By Dana Kozlov


CHICAGO (CBS) — More than 800 million dollars.

That’s how much money Chicago Mayor Lori Lightfoot had to come up with to fill the city’s budget gap.

And she said she’s doing it with no property tax increase, right now. Forty million of that will come from what the mayor calls a “congestion tax.”  It will apply to ride share downtown on weekdays, between 6:00 in the morning and 10:00 at night.

Seven million will come from a parking meter increase and additional meters added to the West Loop, and an increase in the city’s restaurant tax will add 20 million.

CBS 2 political investigator Dana Kozlov explains it’s far from a done deal.

The no big property tax hike is certainly good news to many Chicago residents, but much of the proposed money in this proposed budget is not a sure thing. So, if it doesn’t come through soon, things could change.

RELATED: Mayor Lori Lightfoot Says 2020 Budget Doesn’t Include Large Property Tax Hike, But Needs Help From Springfield

Chicago Mayor Lori Lightfoot’s first budget address ended with a standing ovation.

And and some skepticism.

“I think this is a budget that we’re going to try to see what sticks after it’s thrown up against the wall,” said Ald. Anthony Beale (9th.)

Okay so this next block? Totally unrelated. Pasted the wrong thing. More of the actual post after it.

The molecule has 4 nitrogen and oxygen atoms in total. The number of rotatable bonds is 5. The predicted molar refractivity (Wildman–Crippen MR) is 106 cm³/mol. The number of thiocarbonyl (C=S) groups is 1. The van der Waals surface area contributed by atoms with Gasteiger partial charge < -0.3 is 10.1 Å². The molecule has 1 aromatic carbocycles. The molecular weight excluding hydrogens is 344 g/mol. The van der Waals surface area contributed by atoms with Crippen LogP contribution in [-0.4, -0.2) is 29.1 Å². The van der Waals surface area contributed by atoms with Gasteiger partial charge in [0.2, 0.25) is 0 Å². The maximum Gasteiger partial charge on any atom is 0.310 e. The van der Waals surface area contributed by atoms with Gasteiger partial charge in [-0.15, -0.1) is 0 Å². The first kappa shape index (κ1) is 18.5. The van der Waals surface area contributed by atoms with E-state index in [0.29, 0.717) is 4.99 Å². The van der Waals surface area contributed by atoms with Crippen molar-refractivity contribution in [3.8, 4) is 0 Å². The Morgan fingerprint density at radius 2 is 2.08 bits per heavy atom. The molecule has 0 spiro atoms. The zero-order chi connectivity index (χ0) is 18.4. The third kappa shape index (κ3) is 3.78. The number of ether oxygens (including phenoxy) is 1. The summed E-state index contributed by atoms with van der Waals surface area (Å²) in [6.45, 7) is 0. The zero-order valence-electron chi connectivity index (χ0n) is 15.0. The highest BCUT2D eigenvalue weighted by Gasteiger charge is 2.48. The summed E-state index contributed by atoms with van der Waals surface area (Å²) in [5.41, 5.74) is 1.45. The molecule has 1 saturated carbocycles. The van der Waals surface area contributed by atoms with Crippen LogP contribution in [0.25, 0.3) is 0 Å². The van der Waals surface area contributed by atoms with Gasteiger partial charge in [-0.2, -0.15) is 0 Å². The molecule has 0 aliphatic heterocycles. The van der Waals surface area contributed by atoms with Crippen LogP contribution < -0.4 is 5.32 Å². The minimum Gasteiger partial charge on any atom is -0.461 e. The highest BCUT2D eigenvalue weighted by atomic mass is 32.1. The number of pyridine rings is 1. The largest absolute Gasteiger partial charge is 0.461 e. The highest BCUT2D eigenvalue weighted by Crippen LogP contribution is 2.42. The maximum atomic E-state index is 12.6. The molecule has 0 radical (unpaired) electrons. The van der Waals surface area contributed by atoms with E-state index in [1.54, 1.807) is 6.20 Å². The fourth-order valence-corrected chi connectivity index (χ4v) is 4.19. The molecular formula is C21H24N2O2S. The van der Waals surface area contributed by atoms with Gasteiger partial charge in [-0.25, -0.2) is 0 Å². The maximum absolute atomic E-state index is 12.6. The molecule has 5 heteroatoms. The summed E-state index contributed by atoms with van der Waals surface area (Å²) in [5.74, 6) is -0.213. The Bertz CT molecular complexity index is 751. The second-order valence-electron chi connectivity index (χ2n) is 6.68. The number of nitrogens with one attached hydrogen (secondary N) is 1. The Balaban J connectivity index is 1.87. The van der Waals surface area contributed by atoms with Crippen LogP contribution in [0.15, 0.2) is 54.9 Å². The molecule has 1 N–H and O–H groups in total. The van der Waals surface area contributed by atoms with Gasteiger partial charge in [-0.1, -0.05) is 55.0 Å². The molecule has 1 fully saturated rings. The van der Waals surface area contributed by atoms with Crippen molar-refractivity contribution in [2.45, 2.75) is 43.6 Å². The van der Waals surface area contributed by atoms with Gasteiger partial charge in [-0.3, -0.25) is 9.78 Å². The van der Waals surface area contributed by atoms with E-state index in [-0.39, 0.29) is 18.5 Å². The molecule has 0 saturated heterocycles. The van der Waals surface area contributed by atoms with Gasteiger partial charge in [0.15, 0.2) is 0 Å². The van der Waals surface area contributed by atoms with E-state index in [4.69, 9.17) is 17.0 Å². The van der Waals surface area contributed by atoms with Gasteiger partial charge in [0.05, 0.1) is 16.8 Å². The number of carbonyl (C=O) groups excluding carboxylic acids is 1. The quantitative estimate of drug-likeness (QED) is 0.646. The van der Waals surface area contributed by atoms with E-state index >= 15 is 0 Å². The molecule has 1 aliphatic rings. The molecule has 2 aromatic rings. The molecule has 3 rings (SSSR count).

That’s because Ald. Beale, and some others, said the mayor is plugging an 838 million dollar budget hole with dollars that don’t yet exist.

“Uncertainty, I would say. I think it’s a strong effort by a new mayor,” said Laurence Msall of the Civic Federation.

Take Lightfoot’s proposed real estate transfer tax, targeted to bring in 50 million dollars. It won’t happen without approval by state lawmakers. And the 200 million in proposed debt refinancing savings isn’t close to a done deal.

“If we’re not able to resolve the financing, if we’re not able to get the real estate transfer tax, we may be back here looking at a 250-300 million dollar tax increase for next year. That would be a very significant property tax,” noted Ald. Raymond Lopez (15th.)

Which Mayor Lightfoot was mostly able to avoid in this budget pitch. It’s a risk she knows exists.

“If we don’t get the authorization we need, we will be forced to make more painful choices when it comes to new sources of revenue,” Lightfoot said.

Budget hearings start next week right as Springfield’s veto session kicks off. That could determine whether the budget is approved, as proposed, or if it goes right back to the drawing board.